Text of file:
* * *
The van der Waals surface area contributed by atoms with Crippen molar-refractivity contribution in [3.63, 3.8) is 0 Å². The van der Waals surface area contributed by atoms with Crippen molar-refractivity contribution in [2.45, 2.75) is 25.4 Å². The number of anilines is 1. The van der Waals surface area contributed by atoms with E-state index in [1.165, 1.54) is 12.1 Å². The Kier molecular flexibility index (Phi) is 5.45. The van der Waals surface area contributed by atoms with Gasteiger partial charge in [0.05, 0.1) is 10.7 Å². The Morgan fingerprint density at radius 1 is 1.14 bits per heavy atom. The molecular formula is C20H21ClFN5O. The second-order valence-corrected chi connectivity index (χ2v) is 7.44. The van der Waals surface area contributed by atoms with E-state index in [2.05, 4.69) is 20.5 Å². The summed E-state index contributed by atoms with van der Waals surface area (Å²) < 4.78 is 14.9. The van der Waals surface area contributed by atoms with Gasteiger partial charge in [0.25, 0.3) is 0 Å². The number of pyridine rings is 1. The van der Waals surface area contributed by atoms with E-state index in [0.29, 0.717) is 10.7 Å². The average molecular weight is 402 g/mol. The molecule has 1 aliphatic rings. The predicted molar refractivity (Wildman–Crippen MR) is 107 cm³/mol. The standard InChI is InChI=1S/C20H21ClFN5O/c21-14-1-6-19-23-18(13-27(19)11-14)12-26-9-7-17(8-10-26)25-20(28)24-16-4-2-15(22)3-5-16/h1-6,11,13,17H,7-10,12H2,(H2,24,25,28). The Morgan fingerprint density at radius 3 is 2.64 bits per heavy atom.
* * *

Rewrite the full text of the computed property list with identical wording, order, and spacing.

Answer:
The van der Waals surface area contributed by atoms with Crippen molar-refractivity contribution in [3.63, 3.8) is 0 Å². The van der Waals surface area contributed by atoms with Crippen molar-refractivity contribution in [2.45, 2.75) is 25.4 Å². The number of anilines is 1. The van der Waals surface area contributed by atoms with E-state index in [1.165, 1.54) is 12.1 Å². The Kier molecular flexibility index (Phi) is 5.45. The van der Waals surface area contributed by atoms with Gasteiger partial charge in [0.05, 0.1) is 10.7 Å². The Morgan fingerprint density at radius 1 is 1.14 bits per heavy atom. The molecular formula is C20H21ClFN5O. The second-order valence-corrected chi connectivity index (χ2v) is 7.44. The van der Waals surface area contributed by atoms with E-state index in [2.05, 4.69) is 20.5 Å². The summed E-state index contributed by atoms with van der Waals surface area (Å²) < 4.78 is 14.9. The van der Waals surface area contributed by atoms with Gasteiger partial charge in [0.25, 0.3) is 0 Å². The number of pyridine rings is 1. The van der Waals surface area contributed by atoms with E-state index in [0.29, 0.717) is 10.7 Å². The average molecular weight is 402 g/mol. The molecule has 1 aliphatic rings. The predicted molar refractivity (Wildman–Crippen MR) is 107 cm³/mol. The standard InChI is InChI=1S/C20H21ClFN5O/c21-14-1-6-19-23-18(13-27(19)11-14)12-26-9-7-17(8-10-26)25-20(28)24-16-4-2-15(22)3-5-16/h1-6,11,13,17H,7-10,12H2,(H2,24,25,28). The Morgan fingerprint density at radius 3 is 2.64 bits per heavy atom.